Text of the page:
2011 haiti_utk publication

One to Another

A Downloadable Publication from the 2011 Haiti UTK Studio


WBIR Report of the Haiti Studio

Introduction haiti_utk

Welcome to the Haiti UTK site! The work on these pages reflects student engagement in design for both a school and housing for the community of Fonds des Bloncs, Haiti in collaboration with the Haiti Christian Development Fund. The project was initiated in the early fall of 2010 and subsequently a class of 19 students, in the spring of 2011, was given the responsibility of deisgning a secondary school. The school is under constuction. A new group of students is now hard at work developing new housing in Fonds des Blancs. The work of these students can be seen in the pages of this blog. Students of the class will be traveling to Haiti Februay 2-6 to collect addiional data. It is anticipated that this second phase of the project will be completed in late April with construction starting summer 2012. The work of the students is being guided by three primary faculty, John McRae, David Matthews, and Chris King, a local practictioner. The students during their exploration will engage a wide range of issues including context, culture, resources, climate and other outside factors not common to their expereince. 

Students: Cassidy Barnett, Aaron Brown, Sarah Heimermann, Mitzi Coker, Emily Corgan, Ben Cross, Peter Duke, Emily Fike, Sam Funari, Lauren Heile, Kendra McHaney, Lauren Metts, Morgan Oiler, Bernice Paez, Forrest Reynolds, Emily Ryan, James Sawyer, Zachary Smith, Robert Thew, Cory Wikerson Faculty: John McRae, Chris King, David Matthews

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Special Thanks!

The Haiti Studio for spring 2012 is being supported by HaitiServe foundation based in Knoxville Tennessee, that is focused on outreach and engagement in improving conditions in Haiti. 

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Entries in Diary (2)


Diary entry of Fond-des-Blancs

Dear Diary,

Today is February 2, and one of the coldest days I’ve experienced in New York this winter. As you know I am a civil engineer student studying at NYC University, and I plan to travel home to Fond des Blancs for our spring recess. I shall miss the city and its many amenities, but I look forward to the warm weather and the smiles of my family and people. Their strength and prosperity through these hard times after the earthquake have made me more determined to learn all I can in school, so I can return home and create stable homes for my people. Creating a functional community that will stand as the trademark for design is my true goal. So, I boarded the plane for home, I plan to study and sketch all of my experiences for my design.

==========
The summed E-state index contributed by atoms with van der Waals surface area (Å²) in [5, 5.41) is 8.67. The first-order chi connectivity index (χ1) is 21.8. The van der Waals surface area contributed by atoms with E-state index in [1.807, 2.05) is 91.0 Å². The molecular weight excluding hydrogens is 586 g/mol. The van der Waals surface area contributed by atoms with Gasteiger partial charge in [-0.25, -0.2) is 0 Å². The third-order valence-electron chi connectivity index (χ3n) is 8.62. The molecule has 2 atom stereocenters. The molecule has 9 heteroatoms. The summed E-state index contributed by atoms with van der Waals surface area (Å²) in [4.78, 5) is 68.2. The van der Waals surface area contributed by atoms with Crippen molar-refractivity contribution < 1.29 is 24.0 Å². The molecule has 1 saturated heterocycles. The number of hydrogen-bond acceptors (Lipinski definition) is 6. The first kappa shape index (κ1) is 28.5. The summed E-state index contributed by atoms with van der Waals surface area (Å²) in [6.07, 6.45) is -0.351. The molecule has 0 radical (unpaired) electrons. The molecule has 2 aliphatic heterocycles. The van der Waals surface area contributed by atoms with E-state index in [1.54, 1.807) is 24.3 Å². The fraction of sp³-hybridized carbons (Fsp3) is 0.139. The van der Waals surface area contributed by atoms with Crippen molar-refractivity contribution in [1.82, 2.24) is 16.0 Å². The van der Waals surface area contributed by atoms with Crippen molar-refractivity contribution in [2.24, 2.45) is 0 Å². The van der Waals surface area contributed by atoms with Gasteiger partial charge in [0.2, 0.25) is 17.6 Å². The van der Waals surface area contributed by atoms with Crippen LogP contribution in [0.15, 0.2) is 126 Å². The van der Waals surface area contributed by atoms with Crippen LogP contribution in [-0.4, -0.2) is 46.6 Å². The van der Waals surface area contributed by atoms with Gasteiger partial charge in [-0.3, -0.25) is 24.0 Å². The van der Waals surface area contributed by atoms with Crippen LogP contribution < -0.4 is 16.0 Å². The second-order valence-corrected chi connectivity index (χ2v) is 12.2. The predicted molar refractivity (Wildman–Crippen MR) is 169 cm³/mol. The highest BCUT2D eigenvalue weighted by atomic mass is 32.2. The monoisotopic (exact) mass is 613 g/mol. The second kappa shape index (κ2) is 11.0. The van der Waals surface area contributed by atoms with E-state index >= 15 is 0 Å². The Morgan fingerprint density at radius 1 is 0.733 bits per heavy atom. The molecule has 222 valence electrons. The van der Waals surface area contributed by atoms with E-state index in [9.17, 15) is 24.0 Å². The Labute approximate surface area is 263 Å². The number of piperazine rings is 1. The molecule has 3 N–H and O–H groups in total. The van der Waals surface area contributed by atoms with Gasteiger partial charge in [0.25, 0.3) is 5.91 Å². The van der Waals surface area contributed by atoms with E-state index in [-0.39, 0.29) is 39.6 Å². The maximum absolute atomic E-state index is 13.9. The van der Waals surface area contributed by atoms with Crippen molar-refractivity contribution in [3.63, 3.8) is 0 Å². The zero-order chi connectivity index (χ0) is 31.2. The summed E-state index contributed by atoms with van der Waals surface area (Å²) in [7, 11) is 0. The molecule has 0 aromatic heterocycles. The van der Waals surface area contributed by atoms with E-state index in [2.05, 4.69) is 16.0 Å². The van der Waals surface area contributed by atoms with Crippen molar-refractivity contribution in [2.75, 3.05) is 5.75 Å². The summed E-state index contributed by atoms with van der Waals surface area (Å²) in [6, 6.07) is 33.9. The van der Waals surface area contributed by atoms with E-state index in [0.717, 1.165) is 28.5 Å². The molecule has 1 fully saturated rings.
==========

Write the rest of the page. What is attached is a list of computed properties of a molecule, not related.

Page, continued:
Dear Diary,

Today is February 3, and I have finally made it home and embraced all of the cultural transitions. The smell of charcoal burning fills the warm humid air. Seeing farm animals graze the lands is something that I have not missed living in New York.  But I have missed the great conversations of people gathering around the stream to wash their clothes. I do wish that my people had my stable systems of water and electricity, but this has never stopped them from conversing together at night. This is something I need to keep in mind for my community design. As the day sets I sit and watch the sun set behind the mountains, a warm glow fills the sky as the dark sky starts to set in. This is always the highlight of my day at home for time seems to slow down and the beauty of the country begins to show.

Dear Diary,

Today is February 4, and I have begun writing down things for my desired community in Fond des Blancs. I want to create a place that is organized, has amenities, and is catered to the culture of my people. I plan to make the pedestrian circulation priority and moving the car to the exterior. I also want to keep a lot of the natural trees for they create shade, food, and other gathering spaces. Making structural stable homes is very important for my people have feared living in concrete homes since the earthquake. With my education and connections with construction workers in Haiti, I feel I can make a community that everyone will enjoy and most of all feel safe in. 



Fond-des-Blancs Diaries 

The following are journal entries from two every different people living in Fond-des-Blancs, Haiti.


Dear Diary:                 07/13/2011

I woke up this morning with a good feeling about the day. You would think I would be used to waking up to roosters by now. I suppose it’s better than car horns, screaming children and the hustle of city life, but they never cease to startle me every morning. I love my new job. The school is very nice. The classrooms are much more simple than those I remember in Port-au-Prince. I think it makes for fewer distractions. I have been told some blan are coming to expand the classrooms and design a library for the kids. I think it will be wonderful to have a library.